Hundreds of thousands of military personnel have been diagnosed with some level of traumatic brain injury (TBI) in the past decade, many as a result of combat injury. TBI and psychological health (PH) conditions can have long-term and sometimes severe effects on service members’ lives, affecting their ability to work, interact with others, manage basic living tasks, and even interact with their own families. Depression, inability to work or live normal lives, and more tragic consequences including suicide can result. Proper and immediate diagnosis and early treatment are crucial to addressing this critical need among America’s military personnel and veterans.
The Intrepid Fallen Heroes Fund is addressing this critical need. Following the opening of the National Intrepid Center of Excellence (NICoE) in 2010, the Intrepid Fallen Heroes Fund launched its current effort: building “Intrepid Spirit” centers to serve as satellites to NICoE and extend the care provided at NICoE out to the home bases of many of the troops suffering the effects of TBI and PH.
Each Intrepid Spirit center is approximately 25,000 square feet and costs approximately $12 million to build and equip. The centers are designed around the interdisciplinary model of care developed at NICoE. This model of care brings all disciplines involved in TBI care together under one roof, providing a comprehensive means of delivering care. TBI can result in many different symptoms, including physical symptoms such as headaches, difficulty concentrating, memory loss, irritability, mood swings; and mental health symptoms such as verbal or physical outbursts, impulsive behavior, poor judgement, inflexibility, depression or anxiety. The Intrepid Spirit model of interdisciplinary care brings together all the medical disciplines that can address these many and varied symptoms: Neurologist, Nutritionist, physical therapist, speech therapist, psychiatrist, and others. These experts provide the specialized care TBI requires using methods both traditional such as neurological exams, physical therapy and sleep studies; and non-traditional, such as acupuncture, art therapy and speech therapy. This model of care has proven amazingly successful, allowing more than 92% of patients treated to return to family and work with many of their symptoms reduced or controlled.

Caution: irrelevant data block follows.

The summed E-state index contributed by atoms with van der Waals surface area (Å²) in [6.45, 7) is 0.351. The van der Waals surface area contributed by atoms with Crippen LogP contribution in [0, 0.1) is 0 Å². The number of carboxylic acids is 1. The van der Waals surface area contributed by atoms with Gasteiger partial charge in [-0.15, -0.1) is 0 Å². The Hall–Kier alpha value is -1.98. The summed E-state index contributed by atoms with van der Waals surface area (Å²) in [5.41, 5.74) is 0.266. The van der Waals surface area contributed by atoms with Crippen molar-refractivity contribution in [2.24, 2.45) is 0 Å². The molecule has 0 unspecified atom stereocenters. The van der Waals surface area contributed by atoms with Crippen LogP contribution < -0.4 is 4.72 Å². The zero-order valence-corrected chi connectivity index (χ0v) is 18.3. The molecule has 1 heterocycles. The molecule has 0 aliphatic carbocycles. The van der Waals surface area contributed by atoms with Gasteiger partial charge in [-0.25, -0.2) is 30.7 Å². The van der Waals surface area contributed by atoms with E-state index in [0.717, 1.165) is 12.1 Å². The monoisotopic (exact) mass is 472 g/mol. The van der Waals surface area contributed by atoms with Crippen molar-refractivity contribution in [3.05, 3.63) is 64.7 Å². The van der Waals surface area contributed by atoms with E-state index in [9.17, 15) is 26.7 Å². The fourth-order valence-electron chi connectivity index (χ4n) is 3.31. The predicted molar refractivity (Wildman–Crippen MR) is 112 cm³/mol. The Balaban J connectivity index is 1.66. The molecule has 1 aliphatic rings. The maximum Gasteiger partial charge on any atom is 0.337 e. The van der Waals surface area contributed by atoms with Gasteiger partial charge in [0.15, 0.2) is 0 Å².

Ground was broken on the Intrepid Spirit center at Fort Belvoir Community Hospital in Fort Belvoir, VA on June 13, 2012, and the center was officially opened at a ribbon cutting ceremony on September 11, 2013.
Fort Belvoir has served as an Army facility since 1917.
Ground was broken on the Intrepid Spirit center at the Naval Hospital Camp Lejeune on Marine Corps Base Camp Lejeune, NC on June 13, 2012, and the center was officially opened at a ribbon cutting ceremony on October 2, 2013.
Camp Lejeune has served as a major Marine Corps base since 1941.
Ground was broken on the Intrepid Spirit center at Blanchfield Army Community Hospital on Fort Campbell, KY on June 13, 2013, and the center was officially opened at a ribbon cutting ceremony on September 8, 2014.
Fort Campbell has operated as a major Army installation since 1941.
Ground was broken on the Intrepid Spirit center at the Carl R. Darnall Army Medical Center in Fort Hood, TX on June 12, 2014, and the center officially opened on March 9, 2016.
Fort Hood has served as an Army post since 1942.
Ground was broken on the Intrepid Spirit center at Womack Army Medical Center on Fort Bragg, NC on January 24, 2014, and the center was officially dedicated on March 31, 2016.
Fort Bragg has operated as a major United States Army installation since 1918.
Ground was broken on the Intrepid Spirit center at Madigan Army Medical Center on Joint Base Lewis-McChord, WA on October 29, 2015, and construction is currently underway.
Joint Base Lewis-McChord has been in operation since 1917.
Ground was broken on the Intrepid Spirit center at Naval Hospital Camp Pendleton on May 9, 2017 and construction is currently underway.
Camp Pendleton has been in operation since 1942.